Gov. Tom Wolf said Thursday that he will ask Pennsylvania lawmakers to approve a severance tax on Marcellus Shale natural gas production to finance a multibillion-dollar capital plan for a wide range of projects, from controlling floodwaters to fighting blight.
Wolf, a Democrat, is kicking off his second term by floating a Marcellus Shale tax for a fifth straight year.
This time, he is packaging it with a proposal to use the money to pay down at least $4.5 billion in bonds for projects that might entice lawmakers in the nation’s No. 2 natural-gas producing state.
The projects would span rural areas and downtowns, and tie together a range of perceived needs, such as economic development and environmental improvements.
In a news conference in his Capitol offices, Wolf said he envisioned awarding the money over four years — although spending it might take longer — and paying it down over 20 years, or less. The administration had no immediate estimates of how much, with interest, the borrowing might cost.
Approval will be up to the Republican-controlled Legislature, which has thus far rejected Wolf’s overtures for a natural gas tax.
Wolf’s severance tax proposal is based on volume, and floats with the price of natural gas. It would take effect next year, and apply to wells that are covered by the impact fee.
It rises with the price of natural gas from 9.1 cents per thousand cubic feet when the price is below $3 up to 15.7 cents per thousand cubic feet when the price is $6 or above. Using estimates of 2018 production and a price of below $3, the tax would yield about $550 million in a year.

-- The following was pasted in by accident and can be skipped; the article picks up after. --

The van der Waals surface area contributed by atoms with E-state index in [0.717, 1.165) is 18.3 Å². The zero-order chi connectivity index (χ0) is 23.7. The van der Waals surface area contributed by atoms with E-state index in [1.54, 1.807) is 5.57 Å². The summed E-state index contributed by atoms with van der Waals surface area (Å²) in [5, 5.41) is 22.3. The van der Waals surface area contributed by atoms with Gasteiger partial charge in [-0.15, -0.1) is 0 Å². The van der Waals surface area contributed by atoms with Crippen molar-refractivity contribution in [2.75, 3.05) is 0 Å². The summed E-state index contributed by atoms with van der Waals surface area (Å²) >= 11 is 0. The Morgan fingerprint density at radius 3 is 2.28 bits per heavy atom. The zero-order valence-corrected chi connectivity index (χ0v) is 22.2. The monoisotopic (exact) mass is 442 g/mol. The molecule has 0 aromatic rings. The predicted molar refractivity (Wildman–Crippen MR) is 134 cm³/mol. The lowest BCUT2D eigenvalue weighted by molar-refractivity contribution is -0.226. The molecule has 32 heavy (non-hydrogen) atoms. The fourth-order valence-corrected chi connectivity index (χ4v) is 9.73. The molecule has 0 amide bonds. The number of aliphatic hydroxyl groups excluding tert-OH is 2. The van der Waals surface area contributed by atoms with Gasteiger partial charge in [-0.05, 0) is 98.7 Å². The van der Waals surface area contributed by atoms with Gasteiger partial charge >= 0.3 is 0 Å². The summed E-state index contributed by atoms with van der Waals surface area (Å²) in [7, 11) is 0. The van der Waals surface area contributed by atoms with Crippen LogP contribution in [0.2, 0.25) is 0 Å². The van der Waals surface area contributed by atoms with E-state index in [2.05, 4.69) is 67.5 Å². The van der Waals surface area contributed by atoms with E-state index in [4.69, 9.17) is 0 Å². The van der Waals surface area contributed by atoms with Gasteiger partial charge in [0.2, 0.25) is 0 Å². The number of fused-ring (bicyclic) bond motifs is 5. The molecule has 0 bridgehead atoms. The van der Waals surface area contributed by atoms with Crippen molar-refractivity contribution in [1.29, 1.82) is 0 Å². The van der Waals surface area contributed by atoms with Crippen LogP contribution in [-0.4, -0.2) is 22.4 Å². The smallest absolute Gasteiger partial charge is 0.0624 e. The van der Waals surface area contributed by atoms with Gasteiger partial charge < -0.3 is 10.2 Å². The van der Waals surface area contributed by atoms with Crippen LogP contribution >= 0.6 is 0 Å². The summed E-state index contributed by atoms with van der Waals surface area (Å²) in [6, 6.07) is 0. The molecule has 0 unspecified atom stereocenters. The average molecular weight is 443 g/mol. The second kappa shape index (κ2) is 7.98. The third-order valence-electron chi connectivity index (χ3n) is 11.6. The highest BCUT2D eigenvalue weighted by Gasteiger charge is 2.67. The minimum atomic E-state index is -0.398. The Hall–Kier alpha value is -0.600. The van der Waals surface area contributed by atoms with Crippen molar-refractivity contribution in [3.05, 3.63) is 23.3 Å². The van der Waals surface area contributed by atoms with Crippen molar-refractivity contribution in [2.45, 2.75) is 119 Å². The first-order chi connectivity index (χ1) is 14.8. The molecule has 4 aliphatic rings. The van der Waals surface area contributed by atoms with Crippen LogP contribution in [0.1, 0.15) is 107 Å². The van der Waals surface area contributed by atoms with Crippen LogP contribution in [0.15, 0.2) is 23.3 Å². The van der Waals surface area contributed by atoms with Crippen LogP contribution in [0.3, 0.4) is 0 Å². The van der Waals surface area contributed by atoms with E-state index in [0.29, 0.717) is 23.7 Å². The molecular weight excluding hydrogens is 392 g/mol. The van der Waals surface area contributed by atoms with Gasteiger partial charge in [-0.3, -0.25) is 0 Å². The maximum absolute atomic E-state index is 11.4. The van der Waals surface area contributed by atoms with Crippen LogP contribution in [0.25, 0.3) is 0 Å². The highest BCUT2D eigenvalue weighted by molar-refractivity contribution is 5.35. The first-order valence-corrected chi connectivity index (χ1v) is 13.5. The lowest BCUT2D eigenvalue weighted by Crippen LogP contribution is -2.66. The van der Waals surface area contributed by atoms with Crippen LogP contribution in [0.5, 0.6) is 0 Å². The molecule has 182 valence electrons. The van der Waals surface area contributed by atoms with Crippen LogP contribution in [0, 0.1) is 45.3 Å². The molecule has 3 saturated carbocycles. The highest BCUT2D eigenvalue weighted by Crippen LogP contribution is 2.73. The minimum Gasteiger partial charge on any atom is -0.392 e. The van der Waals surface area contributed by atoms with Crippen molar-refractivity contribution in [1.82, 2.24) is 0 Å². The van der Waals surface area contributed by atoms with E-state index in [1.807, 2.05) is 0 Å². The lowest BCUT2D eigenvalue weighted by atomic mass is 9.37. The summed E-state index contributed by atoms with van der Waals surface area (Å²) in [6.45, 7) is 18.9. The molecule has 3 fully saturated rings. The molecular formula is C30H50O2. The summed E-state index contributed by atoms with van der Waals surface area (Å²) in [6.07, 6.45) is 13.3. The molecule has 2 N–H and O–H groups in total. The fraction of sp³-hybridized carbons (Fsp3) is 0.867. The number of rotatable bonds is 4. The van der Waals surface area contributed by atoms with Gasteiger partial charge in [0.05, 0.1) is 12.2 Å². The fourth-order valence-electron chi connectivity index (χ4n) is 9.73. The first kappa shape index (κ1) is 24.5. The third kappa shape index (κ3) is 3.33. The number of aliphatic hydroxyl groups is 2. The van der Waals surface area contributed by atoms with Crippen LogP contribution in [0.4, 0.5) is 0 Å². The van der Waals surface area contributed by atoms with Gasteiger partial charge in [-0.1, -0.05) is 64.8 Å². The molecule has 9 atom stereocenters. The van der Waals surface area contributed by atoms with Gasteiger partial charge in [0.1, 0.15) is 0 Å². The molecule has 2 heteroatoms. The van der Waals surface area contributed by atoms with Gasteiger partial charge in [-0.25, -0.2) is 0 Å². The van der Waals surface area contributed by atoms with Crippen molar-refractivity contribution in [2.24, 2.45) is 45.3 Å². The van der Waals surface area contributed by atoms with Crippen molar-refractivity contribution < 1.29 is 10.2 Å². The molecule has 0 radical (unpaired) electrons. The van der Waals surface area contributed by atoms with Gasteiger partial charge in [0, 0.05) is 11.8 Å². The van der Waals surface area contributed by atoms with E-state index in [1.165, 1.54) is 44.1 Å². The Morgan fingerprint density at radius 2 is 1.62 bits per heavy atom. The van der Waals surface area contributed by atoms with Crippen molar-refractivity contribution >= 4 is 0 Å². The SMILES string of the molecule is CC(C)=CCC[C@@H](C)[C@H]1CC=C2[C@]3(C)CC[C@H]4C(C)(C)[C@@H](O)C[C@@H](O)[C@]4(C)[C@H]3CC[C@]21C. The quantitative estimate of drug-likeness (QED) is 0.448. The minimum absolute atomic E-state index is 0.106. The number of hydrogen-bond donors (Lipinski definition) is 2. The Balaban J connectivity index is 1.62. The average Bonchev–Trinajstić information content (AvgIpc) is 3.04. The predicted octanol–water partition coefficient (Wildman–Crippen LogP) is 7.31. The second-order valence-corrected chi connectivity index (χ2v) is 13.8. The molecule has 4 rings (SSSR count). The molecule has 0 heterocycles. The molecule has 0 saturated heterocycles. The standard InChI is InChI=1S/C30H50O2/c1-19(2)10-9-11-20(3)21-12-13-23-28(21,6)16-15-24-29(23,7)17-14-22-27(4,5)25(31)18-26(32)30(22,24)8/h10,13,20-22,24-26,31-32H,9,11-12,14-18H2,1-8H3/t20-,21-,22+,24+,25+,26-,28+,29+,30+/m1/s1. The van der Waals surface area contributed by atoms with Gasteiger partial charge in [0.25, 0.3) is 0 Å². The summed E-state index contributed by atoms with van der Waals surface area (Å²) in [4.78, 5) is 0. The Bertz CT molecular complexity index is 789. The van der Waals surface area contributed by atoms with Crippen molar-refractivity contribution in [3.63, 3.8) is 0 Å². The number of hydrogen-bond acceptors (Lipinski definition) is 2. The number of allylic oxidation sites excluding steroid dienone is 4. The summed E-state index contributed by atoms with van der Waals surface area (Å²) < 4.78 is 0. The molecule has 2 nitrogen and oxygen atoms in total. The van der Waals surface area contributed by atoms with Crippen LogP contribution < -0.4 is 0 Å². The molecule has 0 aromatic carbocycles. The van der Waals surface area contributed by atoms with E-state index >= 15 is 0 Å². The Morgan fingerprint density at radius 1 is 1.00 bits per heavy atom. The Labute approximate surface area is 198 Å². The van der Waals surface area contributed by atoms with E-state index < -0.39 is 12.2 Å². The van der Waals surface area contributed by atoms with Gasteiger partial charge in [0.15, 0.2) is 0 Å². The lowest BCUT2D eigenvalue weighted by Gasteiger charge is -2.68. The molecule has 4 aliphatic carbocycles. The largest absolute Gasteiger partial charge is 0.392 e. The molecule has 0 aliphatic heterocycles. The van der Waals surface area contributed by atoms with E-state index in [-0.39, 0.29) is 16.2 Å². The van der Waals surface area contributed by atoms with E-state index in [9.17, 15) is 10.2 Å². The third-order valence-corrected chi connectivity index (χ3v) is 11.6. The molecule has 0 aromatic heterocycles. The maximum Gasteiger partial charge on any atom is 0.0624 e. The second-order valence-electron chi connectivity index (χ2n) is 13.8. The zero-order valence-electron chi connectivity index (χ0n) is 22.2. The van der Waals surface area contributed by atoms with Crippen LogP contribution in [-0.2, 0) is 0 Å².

Pennsylvania is the nation’s No. 2 natural gas producer.
Wolf has argued that Pennsylvania is the only major natural gas state that does not tax the product. The state imposes permitting fees and a 7-year-old per-well “impact fee” that is expected to produce a record $247 million to state programs and local governments, based on 2018 activity.
The administration unveiled the package ahead of Wolf’s budget address Tuesday to a joint session of the Legislature.
Aims of the capital spending include expanding high-speed internet access, improving storm water and flood control and cleaning up brownfields and blight in hopes of luring new businesses.
It also aims to help extend natural gas pipelines to businesses and pay for transportation improvements, including for public transit projects and road capacity upgrades.